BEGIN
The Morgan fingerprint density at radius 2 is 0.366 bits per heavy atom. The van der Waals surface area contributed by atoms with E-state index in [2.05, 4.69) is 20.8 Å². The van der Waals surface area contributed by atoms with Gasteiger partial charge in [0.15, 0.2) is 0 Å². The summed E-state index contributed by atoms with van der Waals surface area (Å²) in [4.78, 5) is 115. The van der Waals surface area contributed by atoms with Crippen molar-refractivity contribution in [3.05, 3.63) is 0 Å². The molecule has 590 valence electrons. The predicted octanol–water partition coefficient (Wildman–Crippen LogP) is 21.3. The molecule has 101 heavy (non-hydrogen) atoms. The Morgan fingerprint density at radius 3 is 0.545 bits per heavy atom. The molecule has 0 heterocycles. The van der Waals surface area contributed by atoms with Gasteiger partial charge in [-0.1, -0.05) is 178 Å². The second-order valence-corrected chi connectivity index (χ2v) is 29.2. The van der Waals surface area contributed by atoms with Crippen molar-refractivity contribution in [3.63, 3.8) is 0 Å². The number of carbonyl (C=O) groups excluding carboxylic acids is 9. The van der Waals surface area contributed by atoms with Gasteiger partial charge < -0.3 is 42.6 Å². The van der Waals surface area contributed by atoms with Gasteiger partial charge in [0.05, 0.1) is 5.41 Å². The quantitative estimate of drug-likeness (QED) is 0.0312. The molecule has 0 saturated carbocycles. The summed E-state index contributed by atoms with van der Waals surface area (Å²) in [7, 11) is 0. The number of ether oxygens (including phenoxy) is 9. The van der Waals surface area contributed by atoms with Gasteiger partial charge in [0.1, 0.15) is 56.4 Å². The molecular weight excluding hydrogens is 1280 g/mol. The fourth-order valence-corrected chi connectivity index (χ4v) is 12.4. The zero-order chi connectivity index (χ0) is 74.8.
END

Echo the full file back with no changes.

The Morgan fingerprint density at radius 2 is 0.366 bits per heavy atom. The van der Waals surface area contributed by atoms with E-state index in [2.05, 4.69) is 20.8 Å². The van der Waals surface area contributed by atoms with Gasteiger partial charge in [0.15, 0.2) is 0 Å². The summed E-state index contributed by atoms with van der Waals surface area (Å²) in [4.78, 5) is 115. The van der Waals surface area contributed by atoms with Crippen molar-refractivity contribution in [3.05, 3.63) is 0 Å². The molecule has 590 valence electrons. The predicted octanol–water partition coefficient (Wildman–Crippen LogP) is 21.3. The molecule has 101 heavy (non-hydrogen) atoms. The Morgan fingerprint density at radius 3 is 0.545 bits per heavy atom. The molecule has 0 heterocycles. The van der Waals surface area contributed by atoms with Gasteiger partial charge in [-0.1, -0.05) is 178 Å². The second-order valence-corrected chi connectivity index (χ2v) is 29.2. The van der Waals surface area contributed by atoms with Crippen molar-refractivity contribution in [3.63, 3.8) is 0 Å². The number of carbonyl (C=O) groups excluding carboxylic acids is 9. The van der Waals surface area contributed by atoms with Gasteiger partial charge < -0.3 is 42.6 Å². The van der Waals surface area contributed by atoms with Gasteiger partial charge in [0.05, 0.1) is 5.41 Å². The quantitative estimate of drug-likeness (QED) is 0.0312. The molecule has 0 saturated carbocycles. The summed E-state index contributed by atoms with van der Waals surface area (Å²) in [7, 11) is 0. The number of ether oxygens (including phenoxy) is 9. The van der Waals surface area contributed by atoms with Gasteiger partial charge in [0.1, 0.15) is 56.4 Å². The molecular weight excluding hydrogens is 1280 g/mol. The fourth-order valence-corrected chi connectivity index (χ4v) is 12.4. The zero-order chi connectivity index (χ0) is 74.8.